Indexing hypertext

Subject: Indexing hypertext
From: Norman Walsh <norm@xxxxxxxxxxxxx>
Date: Mon, 4 Aug 1997 07:39:06 -0400
christo@xxxxxxxxxxxxxxxxxx (Frank Christoph) writes:
> I would say that the notion of "page numbers" itself is the
> limitation, part of the legacy of an age when the only way to
> reference parts of a document was by numbering pages.  A

Personally, I think linear documents are just fine.  That's the
way that it seems natural to write and read.  (I suppose that's
because I've been doing it that way since I was six or
something, but it works for me).

Anyway, I have a different topic in mind.  When a printed
document is indexed, page numbers are suitable references into
the document (if a bit coarse).  And actually, the page numbers
convey more meaning that just reference points.  If you're
familiar with a book, you may know what's around page 150 so you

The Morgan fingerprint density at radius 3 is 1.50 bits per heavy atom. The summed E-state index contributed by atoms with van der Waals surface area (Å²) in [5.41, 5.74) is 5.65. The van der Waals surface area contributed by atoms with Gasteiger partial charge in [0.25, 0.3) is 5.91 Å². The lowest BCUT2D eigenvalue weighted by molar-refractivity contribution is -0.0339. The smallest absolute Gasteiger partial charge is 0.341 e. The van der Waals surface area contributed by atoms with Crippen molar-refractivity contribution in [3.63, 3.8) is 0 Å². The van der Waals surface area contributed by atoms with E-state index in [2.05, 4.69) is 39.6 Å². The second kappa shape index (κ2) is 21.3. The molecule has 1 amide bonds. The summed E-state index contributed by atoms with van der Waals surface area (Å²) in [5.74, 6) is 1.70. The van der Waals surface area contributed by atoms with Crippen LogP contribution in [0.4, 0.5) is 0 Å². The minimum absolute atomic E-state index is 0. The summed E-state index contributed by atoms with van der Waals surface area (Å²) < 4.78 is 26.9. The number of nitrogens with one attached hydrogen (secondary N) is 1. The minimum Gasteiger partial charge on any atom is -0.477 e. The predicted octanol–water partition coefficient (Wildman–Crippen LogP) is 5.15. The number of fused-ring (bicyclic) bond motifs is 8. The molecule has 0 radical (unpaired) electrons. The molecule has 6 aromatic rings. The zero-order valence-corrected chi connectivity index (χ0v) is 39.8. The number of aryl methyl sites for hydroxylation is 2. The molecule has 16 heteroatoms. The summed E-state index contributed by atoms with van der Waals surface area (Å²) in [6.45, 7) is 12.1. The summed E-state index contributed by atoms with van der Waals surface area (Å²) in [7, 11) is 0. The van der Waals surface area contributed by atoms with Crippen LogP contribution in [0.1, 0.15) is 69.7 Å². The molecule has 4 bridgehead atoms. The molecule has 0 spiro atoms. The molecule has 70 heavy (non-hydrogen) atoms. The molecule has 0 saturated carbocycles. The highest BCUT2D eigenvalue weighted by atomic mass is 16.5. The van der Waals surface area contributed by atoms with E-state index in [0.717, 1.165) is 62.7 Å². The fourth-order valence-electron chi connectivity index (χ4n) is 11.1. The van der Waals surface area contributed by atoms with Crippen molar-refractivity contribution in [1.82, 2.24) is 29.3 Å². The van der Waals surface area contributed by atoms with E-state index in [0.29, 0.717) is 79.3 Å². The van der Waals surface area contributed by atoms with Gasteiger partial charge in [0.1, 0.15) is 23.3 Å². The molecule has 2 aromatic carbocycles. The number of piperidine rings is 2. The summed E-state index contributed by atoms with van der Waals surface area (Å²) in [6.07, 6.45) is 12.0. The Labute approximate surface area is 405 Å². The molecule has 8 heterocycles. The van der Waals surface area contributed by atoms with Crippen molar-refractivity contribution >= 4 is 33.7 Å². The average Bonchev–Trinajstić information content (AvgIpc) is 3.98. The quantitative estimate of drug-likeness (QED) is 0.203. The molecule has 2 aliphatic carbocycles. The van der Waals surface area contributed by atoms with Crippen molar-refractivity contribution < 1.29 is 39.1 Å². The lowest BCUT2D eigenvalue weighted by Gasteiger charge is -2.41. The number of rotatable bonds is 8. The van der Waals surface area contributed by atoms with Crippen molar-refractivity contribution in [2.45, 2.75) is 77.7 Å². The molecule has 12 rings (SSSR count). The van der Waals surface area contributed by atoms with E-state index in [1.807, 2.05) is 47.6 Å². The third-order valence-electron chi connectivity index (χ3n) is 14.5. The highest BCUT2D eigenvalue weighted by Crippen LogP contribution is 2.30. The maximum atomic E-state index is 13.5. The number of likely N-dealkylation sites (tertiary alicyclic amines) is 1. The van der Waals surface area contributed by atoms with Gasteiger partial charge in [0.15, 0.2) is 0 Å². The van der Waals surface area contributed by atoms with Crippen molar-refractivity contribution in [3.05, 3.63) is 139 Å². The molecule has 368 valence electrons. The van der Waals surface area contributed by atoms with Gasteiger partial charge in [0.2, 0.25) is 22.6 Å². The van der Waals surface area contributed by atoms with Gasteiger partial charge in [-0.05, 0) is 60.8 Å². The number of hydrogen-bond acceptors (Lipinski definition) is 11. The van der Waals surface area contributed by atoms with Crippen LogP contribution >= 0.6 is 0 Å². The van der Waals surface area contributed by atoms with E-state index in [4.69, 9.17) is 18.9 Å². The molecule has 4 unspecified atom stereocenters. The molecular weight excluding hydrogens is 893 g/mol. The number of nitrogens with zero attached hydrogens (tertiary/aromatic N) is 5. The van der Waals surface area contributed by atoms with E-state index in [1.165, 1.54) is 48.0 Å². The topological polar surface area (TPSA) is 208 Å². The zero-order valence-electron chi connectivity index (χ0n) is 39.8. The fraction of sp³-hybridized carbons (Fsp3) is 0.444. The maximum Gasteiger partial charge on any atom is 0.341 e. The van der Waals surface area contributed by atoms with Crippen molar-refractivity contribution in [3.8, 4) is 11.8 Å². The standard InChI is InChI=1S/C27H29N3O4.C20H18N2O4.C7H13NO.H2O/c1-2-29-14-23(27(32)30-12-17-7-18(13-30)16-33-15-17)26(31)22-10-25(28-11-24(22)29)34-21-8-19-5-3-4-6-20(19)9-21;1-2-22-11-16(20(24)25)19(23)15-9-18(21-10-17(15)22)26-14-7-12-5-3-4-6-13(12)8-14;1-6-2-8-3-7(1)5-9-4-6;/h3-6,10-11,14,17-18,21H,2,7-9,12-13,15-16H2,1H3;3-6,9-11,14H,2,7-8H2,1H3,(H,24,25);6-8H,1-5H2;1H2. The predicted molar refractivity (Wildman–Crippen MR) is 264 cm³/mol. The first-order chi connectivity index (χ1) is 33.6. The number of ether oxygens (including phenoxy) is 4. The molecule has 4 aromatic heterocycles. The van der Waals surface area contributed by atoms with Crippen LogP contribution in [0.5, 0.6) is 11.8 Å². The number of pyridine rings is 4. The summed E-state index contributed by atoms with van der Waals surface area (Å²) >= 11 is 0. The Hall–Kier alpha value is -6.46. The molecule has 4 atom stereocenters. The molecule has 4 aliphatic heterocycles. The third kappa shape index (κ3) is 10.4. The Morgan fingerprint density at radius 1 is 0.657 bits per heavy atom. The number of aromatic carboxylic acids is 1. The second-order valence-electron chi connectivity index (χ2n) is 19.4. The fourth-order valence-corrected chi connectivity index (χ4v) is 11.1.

can tell that 153 is probably the reference you're after.
Similarly, given page numbers "3, 5, 19, 25-34, 67, 128" you can
tell at a glance that the meaty discussion is probably at 25-34.

When a document is placed online, how should the index be
represented (or should the traditional index be replaced by
something else)?

I've tried three ways, none of which is ideal:

1. Use the page numbers from the printed book.  It's a bit odd
for the online reader.  It requires that the document _have_
page numbers from a printed edition, and that you can extract
them.  On the plus side, you get the positive features of the
print index.

2. Use other marks (dots, asterisks, sequential numbers or
letters).  The marks have no relationship to one another so,
while it works, it has none of the advantages of the print index.

3. Use the title of the closest surrounding section.  It's even
coarser than page numbers (if the sections are long), but it may
help you figure out where to go first.

For the books that O'Reilly published online while I was there,
I used option 3.

Is there a better way?


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